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Voter turnout doubled in St. Paul's city elections Tuesday from four years ago, a change that local officials attribute to a controversial referendum question, voter outreach by a large field of candidates and enthusiasm heading into next year's presidential race.

All seven council seats, school board races and a referendum on organized trash collection were on the ballot. More than 56,000 people voted, compared with fewer than 28,000 in 2015, according to interim Ramsey County Elections Manager David Triplett.

"In our experience, when there's a ballot question or a bond issue, or in St. Paul where you had competitive races — we had a lot of candidates running for election — those are just really traditional drivers of turnout," he said. "We had all the factors in Ramsey County."

Turnout was up across the county, Triplett said, though final numbers won't be available until next week.

Five council members won re-election, while two races in the ranked-choice election were still undecided Wednesday. First Ward Council Member Dai Thao failed to reach the 50% threshold needed to win; so did Nelsie Yang, a first-time candidate who led the race for the open Sixth Ward seat late Tuesday ahead of former planning commissioner Terri Thao.

Second-choice votes will be calculated Friday, according to Ramsey County Elections.

"All the ballots have been cast, so we'll just wait and see," Dai Thao said Wednesday. "But we're confident we'll be OK."

Anika Bowie, a Minneapolis NAACP leader who came in second place in the First Ward race with about 30% of first-choice votes, did not respond to a request for comment Wednesday.

St. Paul Council President Amy Brendmoen, who won a third term Tuesday, attributed the uptick in turnout in part to ranked-choice voting and the number of candidates who ran for council seats — 28 total, compared with 18 in 2015 — as well as greater efforts to reach voters, particularly young people.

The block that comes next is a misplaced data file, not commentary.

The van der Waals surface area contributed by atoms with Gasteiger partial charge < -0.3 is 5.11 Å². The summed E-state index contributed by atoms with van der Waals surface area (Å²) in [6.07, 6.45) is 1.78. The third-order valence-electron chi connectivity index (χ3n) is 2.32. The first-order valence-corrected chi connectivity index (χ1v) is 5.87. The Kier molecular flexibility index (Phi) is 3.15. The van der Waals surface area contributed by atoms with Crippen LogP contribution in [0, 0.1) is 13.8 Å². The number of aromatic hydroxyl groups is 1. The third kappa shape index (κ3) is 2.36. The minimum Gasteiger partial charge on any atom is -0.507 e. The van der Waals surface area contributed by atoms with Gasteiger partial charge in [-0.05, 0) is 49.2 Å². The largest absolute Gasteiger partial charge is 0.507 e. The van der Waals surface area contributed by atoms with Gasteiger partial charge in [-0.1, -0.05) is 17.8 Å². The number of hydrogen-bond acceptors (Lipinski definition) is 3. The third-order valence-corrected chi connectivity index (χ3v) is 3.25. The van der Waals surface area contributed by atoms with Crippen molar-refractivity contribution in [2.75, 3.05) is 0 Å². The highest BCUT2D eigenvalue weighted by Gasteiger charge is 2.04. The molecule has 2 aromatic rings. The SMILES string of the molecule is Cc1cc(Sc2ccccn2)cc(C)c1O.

"Specifically for our campaign, we expanded our likely voter database just because we knew that the trash issue was going to be on people's minds," Brendmoen said. "We did deeper and more consistent outreach to people who don't consistently vote in municipal elections."

The referendum on the city's year-old organized trash system drew attention — and candidates — to the off-year election. Data from the Secretary of State show hundreds more voters cast ballots on the trash question than in council races.

More than 60% of voters opted to uphold the existing trash system. Yes votes outnumbered no votes in all wards but the Seventh, on the city's East Side.

"St. Paul voters have delivered a strong statement about the direction our city is heading," Mayor Melvin Carter said in a statement on Tuesday near midnight. "Message received."

Beyond local ballot measures, Brendmoen and St. Paul DFL Chairman Garrison McMurtrey attributed Tuesday's turnout to a general increase in voter engagement heading into the 2020 presidential race.

"In today's political climate, it's hard — especially if you're a Democrat — to not feel determined and energized to show our values and to make sure that those values are prevalent, not only in the way we live our everyday lives but in regards to who we elect to office," McMurtrey said. "With everything that's happening on the national level, we know that these local races matter."